The education secretary, Michael Gove, recently announced he was scrapping the ICT curriculum.
In its place, he will introduce new computer science courses. Gove blamed the previous government for dumbing down ICT, suggesting that children are not learning technology skills in schools; they are merely learning how to operate a computer.
In many schools, ICT had become solely focused on the use of office productivity software. And national education policy had also conflated computing with digital literacy.
This resulted in many schools confusing the two and not properly supporting either. This has led to a lost generation who don’t have the right technology skills to support our existing workforce. The changes announced by Michael Gove are aimed at correcting this, but it will take years for planned improvements to filter through.
Technology skills shortfall could damage British business
So what signal does this send about the importance that past and existing governments place on nurturing the ICT skills of the next generation?
Right now, you would be hard pushed to find a business that is not reliant on technology, and this lack of investment in core skills doesn’t bode well for the future competitiveness of British business.
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We face intensified global competition from Europe and the rest of the world. To compete, Britain must have the right skills and competencies in the workforce to sustain economic potency.
With the pressure on government spending cuts, however, and in light of these recent developments, is Britain in danger of not having the skills or not investing enough to get the appropriate level of competency within business?
There are also other dimensions at play within the IT business sector to consider – one of which is the impact that outsourcing and offshoring has had on the development of IT skills in the UK.
Twenty years ago businesses took on significant numbers of graduates and trained them in the latest technical skills. Once trained, those graduates moved around the industry, rounding their knowledge and cross-fertilising ideas, practices and cultures, developing a strong UK-based IT services industry. Today such comprehensive training programmes and even apprenticeships, are sparse.
UK plc, too, is in danger of not developing programming talent or core technical skills, and if organisations look to bring back operations previously offshored, which appears to be a growing trend, then in all probability they won’t be able to find the skills to build the new onshore teams.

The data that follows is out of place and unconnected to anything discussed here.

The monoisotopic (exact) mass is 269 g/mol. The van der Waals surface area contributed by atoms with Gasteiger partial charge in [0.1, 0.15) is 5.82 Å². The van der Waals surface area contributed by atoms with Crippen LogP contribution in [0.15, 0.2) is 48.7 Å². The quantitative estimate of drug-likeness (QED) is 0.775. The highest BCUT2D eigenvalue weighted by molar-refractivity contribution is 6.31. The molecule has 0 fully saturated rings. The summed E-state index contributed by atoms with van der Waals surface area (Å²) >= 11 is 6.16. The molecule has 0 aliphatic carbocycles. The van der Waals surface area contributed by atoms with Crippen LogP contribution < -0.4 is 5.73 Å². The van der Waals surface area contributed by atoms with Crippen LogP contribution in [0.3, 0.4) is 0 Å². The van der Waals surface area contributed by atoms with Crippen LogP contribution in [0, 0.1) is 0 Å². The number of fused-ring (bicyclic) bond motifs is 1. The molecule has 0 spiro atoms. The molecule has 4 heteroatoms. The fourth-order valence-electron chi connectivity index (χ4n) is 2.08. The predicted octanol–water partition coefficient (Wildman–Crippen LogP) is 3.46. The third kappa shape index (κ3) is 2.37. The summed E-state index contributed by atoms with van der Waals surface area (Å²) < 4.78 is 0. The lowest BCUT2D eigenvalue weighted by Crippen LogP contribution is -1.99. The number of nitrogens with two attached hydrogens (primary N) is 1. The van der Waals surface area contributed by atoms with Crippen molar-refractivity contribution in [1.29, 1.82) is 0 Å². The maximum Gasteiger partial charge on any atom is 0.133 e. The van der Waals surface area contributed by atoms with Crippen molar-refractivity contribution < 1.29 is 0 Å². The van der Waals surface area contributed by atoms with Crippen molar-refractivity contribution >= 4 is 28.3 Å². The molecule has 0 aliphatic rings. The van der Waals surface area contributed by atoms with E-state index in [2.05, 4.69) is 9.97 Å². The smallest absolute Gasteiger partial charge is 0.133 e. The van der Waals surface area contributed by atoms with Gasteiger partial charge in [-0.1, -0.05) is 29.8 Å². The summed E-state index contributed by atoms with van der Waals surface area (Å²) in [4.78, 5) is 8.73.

Indeed, in my experience this problem runs even deeper. This is not just about a lack of internal technical investment – many major IT programmes have been outsourced and as a result management does not have the experience themselves to deal with an insourced operation.
The same rules apply to the outsourcing industry. In many of the larger outsourcing deals, the outsource provider will typically offshore a lot of what they do because labour is cheaper and the skills more readily available, further exacerbating the problem. So, in many cases, even the outsourcers no longer have the requisite UK-based skills.
Businesses must nurture skills for the future
We now have a generation lacking in foundation skills and experience. If basic knowledge and understanding is not established within the education system, and if, as we often see, businesses don’t compensate for this by investing in fully funded development programmes for existing staff, how will we nurture these vital skills for the future?
If there is no opportunity for children to learn in school and no opportunity to learn in the marketplace, we are in danger of having future generations that won’t understand ICT at all.
It is a popular view that Britain’s future strength will flow from innovation and world-class services, but if this is the case and we aren’t investing in the skills required to nurture innovation, particularly in technology, how will we remain competitive on the world stage?
Collectively, we have a duty to take action now. Changes are afoot within schools, but these will take time to feed through. In the meantime, businesses must do all they can to develop the capability of their people – through formal development programmes or by empowering people through inclusivity and mentoring.
It is a small step, but if every organisation took this approach, collectively we would pass on and benefit from our shared knowledge.
Charlie Mayes is managing director of DAV Management.
This was first published in March 2012